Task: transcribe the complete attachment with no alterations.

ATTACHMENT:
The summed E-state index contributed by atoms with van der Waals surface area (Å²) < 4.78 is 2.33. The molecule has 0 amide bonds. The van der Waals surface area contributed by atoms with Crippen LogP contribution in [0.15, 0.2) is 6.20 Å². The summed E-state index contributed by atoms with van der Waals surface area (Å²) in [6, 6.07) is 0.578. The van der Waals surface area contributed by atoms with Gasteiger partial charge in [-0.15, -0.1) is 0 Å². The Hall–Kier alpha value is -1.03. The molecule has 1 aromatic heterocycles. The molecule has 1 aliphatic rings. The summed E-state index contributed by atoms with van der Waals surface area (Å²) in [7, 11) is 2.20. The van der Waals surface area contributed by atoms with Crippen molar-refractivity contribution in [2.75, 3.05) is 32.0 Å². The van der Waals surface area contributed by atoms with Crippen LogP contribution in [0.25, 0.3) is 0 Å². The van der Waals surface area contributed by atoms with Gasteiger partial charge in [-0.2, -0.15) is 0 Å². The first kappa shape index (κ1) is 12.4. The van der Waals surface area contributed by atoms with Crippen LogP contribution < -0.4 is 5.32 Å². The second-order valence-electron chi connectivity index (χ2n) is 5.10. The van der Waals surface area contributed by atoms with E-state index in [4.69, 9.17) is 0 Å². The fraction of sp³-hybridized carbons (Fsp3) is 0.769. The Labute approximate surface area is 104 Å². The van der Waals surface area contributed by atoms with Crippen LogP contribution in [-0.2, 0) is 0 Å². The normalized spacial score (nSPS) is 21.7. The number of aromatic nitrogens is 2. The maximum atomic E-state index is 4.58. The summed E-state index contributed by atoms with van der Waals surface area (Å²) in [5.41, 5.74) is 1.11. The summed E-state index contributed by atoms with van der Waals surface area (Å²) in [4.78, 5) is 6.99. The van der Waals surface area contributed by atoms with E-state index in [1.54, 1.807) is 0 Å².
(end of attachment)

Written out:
The summed E-state index contributed by atoms with van der Waals surface area (Å²) < 4.78 is 2.33. The molecule has 0 amide bonds. The van der Waals surface area contributed by atoms with Crippen LogP contribution in [0.15, 0.2) is 6.20 Å². The summed E-state index contributed by atoms with van der Waals surface area (Å²) in [6, 6.07) is 0.578. The van der Waals surface area contributed by atoms with Gasteiger partial charge in [-0.15, -0.1) is 0 Å². The Hall–Kier alpha value is -1.03. The molecule has 1 aromatic heterocycles. The molecule has 1 aliphatic rings. The summed E-state index contributed by atoms with van der Waals surface area (Å²) in [7, 11) is 2.20. The van der Waals surface area contributed by atoms with Crippen molar-refractivity contribution in [2.75, 3.05) is 32.0 Å². The van der Waals surface area contributed by atoms with Crippen LogP contribution in [0.25, 0.3) is 0 Å². The van der Waals surface area contributed by atoms with Gasteiger partial charge in [-0.2, -0.15) is 0 Å². The first kappa shape index (κ1) is 12.4. The van der Waals surface area contributed by atoms with Crippen LogP contribution < -0.4 is 5.32 Å². The second-order valence-electron chi connectivity index (χ2n) is 5.10. The van der Waals surface area contributed by atoms with E-state index in [4.69, 9.17) is 0 Å². The fraction of sp³-hybridized carbons (Fsp3) is 0.769. The Labute approximate surface area is 104 Å². The van der Waals surface area contributed by atoms with Crippen LogP contribution in [-0.2, 0) is 0 Å². The normalized spacial score (nSPS) is 21.7. The number of aromatic nitrogens is 2. The maximum atomic E-state index is 4.58. The summed E-state index contributed by atoms with van der Waals surface area (Å²) in [5.41, 5.74) is 1.11. The summed E-state index contributed by atoms with van der Waals surface area (Å²) in [4.78, 5) is 6.99. The van der Waals surface area contributed by atoms with E-state index in [1.54, 1.807) is 0 Å².